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Caravanseri: Building bridges between American and Islamic societies

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New York: There is a reason why people associate peace and harmony with music and art. They say music transcends all boundaries-cultural, racial and even age, and Caravanserai – a groundbreaking artistic and cultural exchange program- is doing just that; establishing greater understanding between Americans and Islamic societies especially in the post 9/11 world.
 
‘Caravanserai- A place where cultures meet’ is a multi-year cultural engagement program in which over three seasons a year US communities host a series of performing and visual arts artists in residence tours. Its mission –to realign perceptions about Muslims by introducing artists to US communities.
 
Starting this fall, Caravanserai will enter into its second edition, this time featuring artists from Morocco (see box for dates and venue). The program will focus on the music and culture of Morocco and will feature compelling contemporary and traditional vocal and instrumental music along with Moroccan film and photography.
 
The 2011-2012 season – concluded spring2012- featured the diverse cultures of contemporary Pakistan. Five organizations hosted two musical residencies featuring traditional and contemporary Pakistani artists and one film residency featuring a young and innovative Pakistani filmmaker.
Led by Arts Midwest, a non-profit Regional Arts Organization (RAO) and funded by a one million dollar grant from the Doris Duke Foundation for Islamic Art (DDFIA) Building Bridges program, Caravanserai is a platform through which Americans are exposed to the diverse contemporary Muslim artistic expressions. The idea is to introduce western audiences to exciting and dynamic artists from the Muslim world.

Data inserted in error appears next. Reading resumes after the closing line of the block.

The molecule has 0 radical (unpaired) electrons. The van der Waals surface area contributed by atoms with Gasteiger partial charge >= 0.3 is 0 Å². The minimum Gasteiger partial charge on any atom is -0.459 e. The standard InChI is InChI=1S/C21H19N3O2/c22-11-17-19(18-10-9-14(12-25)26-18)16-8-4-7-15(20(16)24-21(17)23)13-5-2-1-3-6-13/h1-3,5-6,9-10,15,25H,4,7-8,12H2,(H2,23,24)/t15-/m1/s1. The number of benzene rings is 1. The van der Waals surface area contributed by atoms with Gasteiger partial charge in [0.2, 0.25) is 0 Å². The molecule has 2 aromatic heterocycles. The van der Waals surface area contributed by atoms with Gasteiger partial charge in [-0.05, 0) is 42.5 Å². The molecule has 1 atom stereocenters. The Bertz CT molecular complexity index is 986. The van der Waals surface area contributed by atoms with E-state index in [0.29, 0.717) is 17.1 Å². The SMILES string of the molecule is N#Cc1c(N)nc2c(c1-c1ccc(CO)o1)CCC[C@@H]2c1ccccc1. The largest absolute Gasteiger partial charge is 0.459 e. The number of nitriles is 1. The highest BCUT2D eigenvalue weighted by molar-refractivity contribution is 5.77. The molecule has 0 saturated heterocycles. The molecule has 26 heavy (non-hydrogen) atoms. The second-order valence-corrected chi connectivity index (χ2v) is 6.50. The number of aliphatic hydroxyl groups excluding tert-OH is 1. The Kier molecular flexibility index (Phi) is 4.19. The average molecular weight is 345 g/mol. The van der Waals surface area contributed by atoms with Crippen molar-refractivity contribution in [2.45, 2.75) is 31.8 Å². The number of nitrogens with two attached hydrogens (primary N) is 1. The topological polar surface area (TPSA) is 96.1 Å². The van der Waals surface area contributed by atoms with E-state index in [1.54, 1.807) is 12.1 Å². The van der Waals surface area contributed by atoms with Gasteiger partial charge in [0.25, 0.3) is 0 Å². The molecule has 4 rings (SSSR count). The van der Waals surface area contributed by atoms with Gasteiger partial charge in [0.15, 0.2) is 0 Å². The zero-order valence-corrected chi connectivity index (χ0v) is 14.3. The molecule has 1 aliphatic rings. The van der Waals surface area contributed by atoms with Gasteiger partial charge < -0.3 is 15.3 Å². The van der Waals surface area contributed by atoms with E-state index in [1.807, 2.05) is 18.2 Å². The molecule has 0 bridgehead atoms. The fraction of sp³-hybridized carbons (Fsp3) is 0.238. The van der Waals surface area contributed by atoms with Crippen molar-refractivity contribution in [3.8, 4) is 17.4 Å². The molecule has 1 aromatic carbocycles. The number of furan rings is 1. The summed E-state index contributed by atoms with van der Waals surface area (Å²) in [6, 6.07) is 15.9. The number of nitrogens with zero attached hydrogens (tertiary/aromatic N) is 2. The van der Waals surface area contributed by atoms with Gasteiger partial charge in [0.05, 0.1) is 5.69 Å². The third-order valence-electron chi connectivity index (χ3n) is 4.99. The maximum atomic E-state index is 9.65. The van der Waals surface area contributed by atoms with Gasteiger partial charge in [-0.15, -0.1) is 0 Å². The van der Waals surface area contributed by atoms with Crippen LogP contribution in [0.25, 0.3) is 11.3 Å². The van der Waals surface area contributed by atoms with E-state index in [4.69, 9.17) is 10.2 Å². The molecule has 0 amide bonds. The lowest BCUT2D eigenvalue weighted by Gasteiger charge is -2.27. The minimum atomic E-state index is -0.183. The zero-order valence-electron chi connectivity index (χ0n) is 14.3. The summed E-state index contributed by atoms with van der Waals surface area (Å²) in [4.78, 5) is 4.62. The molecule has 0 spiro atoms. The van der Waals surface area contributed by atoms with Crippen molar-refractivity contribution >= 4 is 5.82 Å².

David Fraher, Arts Midwest Executive Director, who conceived Caravanserai said, “It is no secret that over the last decade, there have been limited, direct conversations and interactions between Americans and people from predominantly Muslim nations or for that matter, between Americans and Muslim Americans. Caravanserai was conceived to create ‘safe places.’ Moments in time in smaller American communities, wherein open sharing and exchange of ideas and cultures might take place. Through music, film, literature, and visual art we hope to build a bridge between people with different perspectives.”
 
Artists participating in the Pakistan edition went into the same five communities in three consecutive waves to Helena, Montana; Littleton, New Hampshire; West Long Branch, New Jersey; Oswego, New York; and Providence, Rhode Island.
 
Performers and filmmakers from the Pakistani troop included the Qawwal brothers – Mohammad Najmuddin,Saifuddin, Mughisuddin, Zameeruddin, and Ehtisham, table maestro Lahori UstadTari Khan, Dholis Abid Hussain and Abdul Rasheed, Punjabi folk music legend Arif Lohar, Pakistani-American contemporary singer Arooj Aftab and BhriguSahni, her Indian-American guitarist collaborator.
 
At every workshop/ show they were greater with interested audience –that ranged from school children as young as 3rd graders, special children, librarians and music lovers. Post-performance discussions indeed changed their perspective about Muslims, many even vouched to fight against hate crimes.
 

 

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